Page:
In the dimly lit, quiet living room, two young sisters laid curled up on a rug with teddy bears and blankets while watching their favorite cartoons. In the adjacent room a newborn napped peacefully swaddled in her crib while another was lovingly rocked to sleep. The wall in the babies’ room was adorned with purple butterflies and the words “Every child is a story yet to be told.”
Upstairs the older children worked together on a Martin Luther King Jr. themed art project while discussing their dreams with one another. “I am going to be a doctor,” said one little girl. Another replied “I am going to be a model on the cover of a magazine.” All the while the house was filled with the aromas of the delicious dinner that was to come later that evening.
The sights, sounds and smells of the Saint Louis Crisis Nursery’s Centene Center are much like those of any family home in our community. The difference being the familiar roles of comforter, cook and housekeeper are performed by dedicated staff and volunteers. “When we walk in the room after nap time the kids reach up, wanting to be held. They are very loving,” said Mary Schallert, one of three Althoff Catholic seniors doing their Senior Service Project at the Crisis Nursery. Heather Gosebrink and Gabby David join Mary in helping to fill the important role of “mom” or “big sister” because at this moment in time, the moms and dads of the 14 kids staying at the Nursery cannot.
The Saint Louis Crisis Nursery is committed to the prevention of child abuse and neglect. They provide emergency intervention, respite care and support for families in crisis. “Parents call us because they feel as though they are in a crisis situation and they have no other support,” said Molly (McGinnis) Brown, Director of Therapeutic Services and 1996 Althoff Catholic graduate. Crisis Nursery has 5 residential locations serving up to 47 children from birth to age 12 on any given day. The average stay at the nursery is 2 to 3 days. In addition to the residential locations, the nursery also operates 7 family outreach centers. Molly began her work with Crisis Nursery 16 years ago as an intern. She fell in love with the mission of saving babies lives, keeping kids safe and building strong families and considers herself blessed to work for the organization.
A Family Connection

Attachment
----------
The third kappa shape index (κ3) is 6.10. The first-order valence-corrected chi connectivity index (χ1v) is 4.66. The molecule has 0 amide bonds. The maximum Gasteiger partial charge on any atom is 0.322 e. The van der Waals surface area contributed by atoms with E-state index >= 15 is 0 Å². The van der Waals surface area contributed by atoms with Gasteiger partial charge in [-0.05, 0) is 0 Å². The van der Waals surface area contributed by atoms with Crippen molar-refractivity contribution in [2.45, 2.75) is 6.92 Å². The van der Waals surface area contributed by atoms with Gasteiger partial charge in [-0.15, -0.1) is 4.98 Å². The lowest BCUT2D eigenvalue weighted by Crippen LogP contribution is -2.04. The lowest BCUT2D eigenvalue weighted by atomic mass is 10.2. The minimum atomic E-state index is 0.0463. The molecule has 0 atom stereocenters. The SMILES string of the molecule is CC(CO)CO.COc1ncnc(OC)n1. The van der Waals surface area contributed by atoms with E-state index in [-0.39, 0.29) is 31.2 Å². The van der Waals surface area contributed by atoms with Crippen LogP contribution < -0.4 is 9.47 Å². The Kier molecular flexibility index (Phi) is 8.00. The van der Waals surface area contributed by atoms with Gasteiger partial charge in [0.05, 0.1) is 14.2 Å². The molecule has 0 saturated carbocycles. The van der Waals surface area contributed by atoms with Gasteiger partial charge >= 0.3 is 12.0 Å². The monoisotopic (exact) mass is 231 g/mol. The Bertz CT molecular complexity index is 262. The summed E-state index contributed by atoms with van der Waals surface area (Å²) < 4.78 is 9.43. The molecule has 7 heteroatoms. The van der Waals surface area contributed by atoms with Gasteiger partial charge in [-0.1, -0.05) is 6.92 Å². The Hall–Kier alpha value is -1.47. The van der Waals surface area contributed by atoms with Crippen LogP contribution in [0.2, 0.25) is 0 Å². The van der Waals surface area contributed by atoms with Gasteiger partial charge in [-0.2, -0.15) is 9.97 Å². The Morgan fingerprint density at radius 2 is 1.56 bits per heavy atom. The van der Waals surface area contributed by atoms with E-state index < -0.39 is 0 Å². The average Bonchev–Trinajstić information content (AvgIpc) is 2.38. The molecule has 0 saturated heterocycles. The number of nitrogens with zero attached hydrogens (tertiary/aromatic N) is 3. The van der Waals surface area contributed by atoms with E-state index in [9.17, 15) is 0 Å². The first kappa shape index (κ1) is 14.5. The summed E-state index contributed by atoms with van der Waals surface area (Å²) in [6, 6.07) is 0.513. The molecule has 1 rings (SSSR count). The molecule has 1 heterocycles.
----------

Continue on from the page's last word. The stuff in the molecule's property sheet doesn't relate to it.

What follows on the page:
“My family has been involved with the Crisis Nursery for several years. My grandparents do weekly shopping for them and my Aunt Karen (Evans) has served several roles on the board of directors over the years. Seeing my family devote so much of their time to serving others has been a great example. My senior service project is also a great reminder of the ongoing importance of volunteerism,” said Heather Gosebrink.
A New Perspective
“We all face challenges in our lives,” said Mary Schallert, “Our problems are so small in comparison to those faced by the kids at the Nursery. We have family members and friends to rely on when times get tough. People who come to the nursery don’t have that safety net.” Heather
Gosebrink agreed. “Families who come to Crisis Nursery are very courageous to be able to admit they need this type of help and to ask for it.”
Gabby David has also learned a lot from her experience. “We are sheltered from so much at Althoff. The Senior Service Project has been a huge learning experience. I have learned that a lot of families come here because they are dealing with homelessness. Normally when you hear the word ‘homeless’ you don’t think of families, you think of the adults you see on the street.”
“Having students from Althoff Catholic, my alma mater, at the Crisis Nursery has been a true blessing,” said Molly (McGinnis) Brown. “The one-on-one love and care that they have shown to all of our little ones will leave a lasting impression, and the work that they have done to help take care of our ‘home’ has been a huge help to our staff. I hope that they have had a wonderful experience, a chance to have their perspective challenged, and the opportunity to see the importance of service to others.”